Healthy Pet Treat | openeyehealth

Healthy Pet Treat

by Michelle on May 5, 2011

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While I had heard that juicing wheatgrass is very healthy for us, I did not realize that it would be so beneficial for my cat, Spaz, or that he would simply love it so much. I started to realize that he was missing something from his diet when on walks around our backyard (yes, I walk my cat on a leash sometimes!), he would always try to eat grass and weeds. Unfortunately, though, this would sometimes cause him to throw up later so I always tried to stop him.

I asked our vet at Spaz’s next appointment about the grass fetish and she stated that outdoor cats simply have that as part of their diet and that some cats just like the taste. Unfortunately, most indoor cats don’t really get this type of living food anymore as most of their food is meat-based, cooked, and dry.

After further research, I learned that providing cats wheatgrass can actually improve their digestion and that this need or desire that they have for greens can be why they sometimes enjoy chewing on houseplants- much to any owners dismay! I am currently testing to see if keeping the tasty wheatgrass out where Spaz can reach it will keep him out of my apparently very tempting spider plant.

Now, if you don’t have a cat, no worries, wheatgrass is also a healthy treat for dogs, rabbits, and even birds. Wheatgrass is considered a complete food and actually retains 92/102 minerals from the soil. It is also loaded with amino acids and vitamins including C, A, E, K, and B-complex.

While I’ve purchased small containers of wheatgrass from my local store and Spaz loved it (not getting sick at all!), I finally I decided that I wanted to grow it myself, which is actually much more economical in the long run anyway.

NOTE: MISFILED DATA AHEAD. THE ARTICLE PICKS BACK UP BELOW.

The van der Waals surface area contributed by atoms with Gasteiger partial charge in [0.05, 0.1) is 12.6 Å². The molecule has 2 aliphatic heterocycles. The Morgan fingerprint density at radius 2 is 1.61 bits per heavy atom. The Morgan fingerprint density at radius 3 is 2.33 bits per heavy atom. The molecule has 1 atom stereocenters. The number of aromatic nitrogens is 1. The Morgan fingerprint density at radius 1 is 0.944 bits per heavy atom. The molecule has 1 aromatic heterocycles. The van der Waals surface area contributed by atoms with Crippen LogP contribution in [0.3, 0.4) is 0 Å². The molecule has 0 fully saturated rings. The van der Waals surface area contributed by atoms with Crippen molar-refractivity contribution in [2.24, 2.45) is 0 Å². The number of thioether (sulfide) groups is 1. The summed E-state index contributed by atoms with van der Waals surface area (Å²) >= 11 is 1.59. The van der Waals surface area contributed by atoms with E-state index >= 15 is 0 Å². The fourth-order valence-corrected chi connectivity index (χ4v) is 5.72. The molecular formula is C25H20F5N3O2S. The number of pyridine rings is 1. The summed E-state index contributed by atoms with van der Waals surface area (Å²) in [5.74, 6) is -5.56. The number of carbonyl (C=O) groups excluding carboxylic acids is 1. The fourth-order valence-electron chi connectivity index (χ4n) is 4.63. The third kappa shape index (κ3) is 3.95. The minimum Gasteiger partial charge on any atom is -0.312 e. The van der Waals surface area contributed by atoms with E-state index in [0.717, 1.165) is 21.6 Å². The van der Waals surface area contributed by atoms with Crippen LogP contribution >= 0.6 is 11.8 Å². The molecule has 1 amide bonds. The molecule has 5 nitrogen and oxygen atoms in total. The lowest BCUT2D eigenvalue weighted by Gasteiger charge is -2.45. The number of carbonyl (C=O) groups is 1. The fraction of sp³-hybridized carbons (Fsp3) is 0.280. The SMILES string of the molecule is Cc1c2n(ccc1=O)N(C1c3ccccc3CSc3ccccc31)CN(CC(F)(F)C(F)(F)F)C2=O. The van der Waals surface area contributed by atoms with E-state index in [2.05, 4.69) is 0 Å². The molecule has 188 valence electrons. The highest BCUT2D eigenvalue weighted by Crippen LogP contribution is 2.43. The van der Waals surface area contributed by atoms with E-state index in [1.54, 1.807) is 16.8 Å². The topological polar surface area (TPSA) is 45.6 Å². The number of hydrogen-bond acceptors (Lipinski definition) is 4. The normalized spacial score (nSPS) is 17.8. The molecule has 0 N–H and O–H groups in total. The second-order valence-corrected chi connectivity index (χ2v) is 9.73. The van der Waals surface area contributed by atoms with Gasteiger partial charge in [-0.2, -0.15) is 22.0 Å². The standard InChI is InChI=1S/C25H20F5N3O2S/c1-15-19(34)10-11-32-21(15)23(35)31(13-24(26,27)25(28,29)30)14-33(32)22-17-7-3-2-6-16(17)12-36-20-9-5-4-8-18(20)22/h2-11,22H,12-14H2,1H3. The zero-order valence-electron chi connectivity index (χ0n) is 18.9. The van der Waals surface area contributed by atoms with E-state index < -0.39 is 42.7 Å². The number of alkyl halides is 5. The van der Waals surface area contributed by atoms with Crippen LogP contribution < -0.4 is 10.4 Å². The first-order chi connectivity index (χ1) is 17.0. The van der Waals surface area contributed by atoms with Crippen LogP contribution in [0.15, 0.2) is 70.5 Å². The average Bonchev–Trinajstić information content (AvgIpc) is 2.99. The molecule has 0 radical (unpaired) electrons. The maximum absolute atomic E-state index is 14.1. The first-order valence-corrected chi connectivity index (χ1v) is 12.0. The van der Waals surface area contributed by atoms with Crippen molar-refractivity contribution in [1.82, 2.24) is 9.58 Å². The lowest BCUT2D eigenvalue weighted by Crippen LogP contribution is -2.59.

I found that my local health store carries the berries, but if you stop at a pet store, they should have kits or fresh grass that you can purchase if you prefer. Also, there are kits on Amazon that also include everything you need including berries, soil, trays, and instruction.

Now, if you are thinking that wheatgrass requires a green thumb to grow- that is entirely not true! I am normally terrible with plants, but simply filled a vegetable crisper (this worked great because of the drainage holes in the bottom) with container mix suitable for growing veggies and planted the soaked (about 12 hours) and drained (about 12 more hours) organic wheatberries on top. I sprinkled a little more soil on them, added some water, and placed them in front of an open window.

The next day the berries were already starting to sprout and over the next couple of days (to my extreme surprise and amazement!) the wheat grass shot up like crazy and there was even a plethora of roots visible. I was thrilled that I had used a clear container my first time growing so I could see all this!

And now Spaz is extremely happy as he grazes in his own personal field of wheatgrass. And when he’s not eating it throughout the day, he often rolls around relaxed on the floor by it. I really do believe that sometimes animals have better instincts about healthy foods than we do as humans!

 

http://www.living-foods.com/articles/wheatgrassinformation.html

{ 2 comments… read them below or add one }

Lane' May 6, 2011 at 8:41 pm

Oooh! I have a cat that eats my spider plant, too! I’ve thought about getting them grass to eat but it can get expensive! I actually have a refrigerator door shelf that cracked and I’ve been thinking of a way to repurpose it. If I can somehow drill a few holes in the bottom without completely cracking it or breaking it (for drainage), it would be perfect! Great information!

Michelle May 9, 2011 at 3:31 pm

Lane’, that is a great idea to use the refrigerator door shelf and I hope that your cat really enjoys the grass! :)

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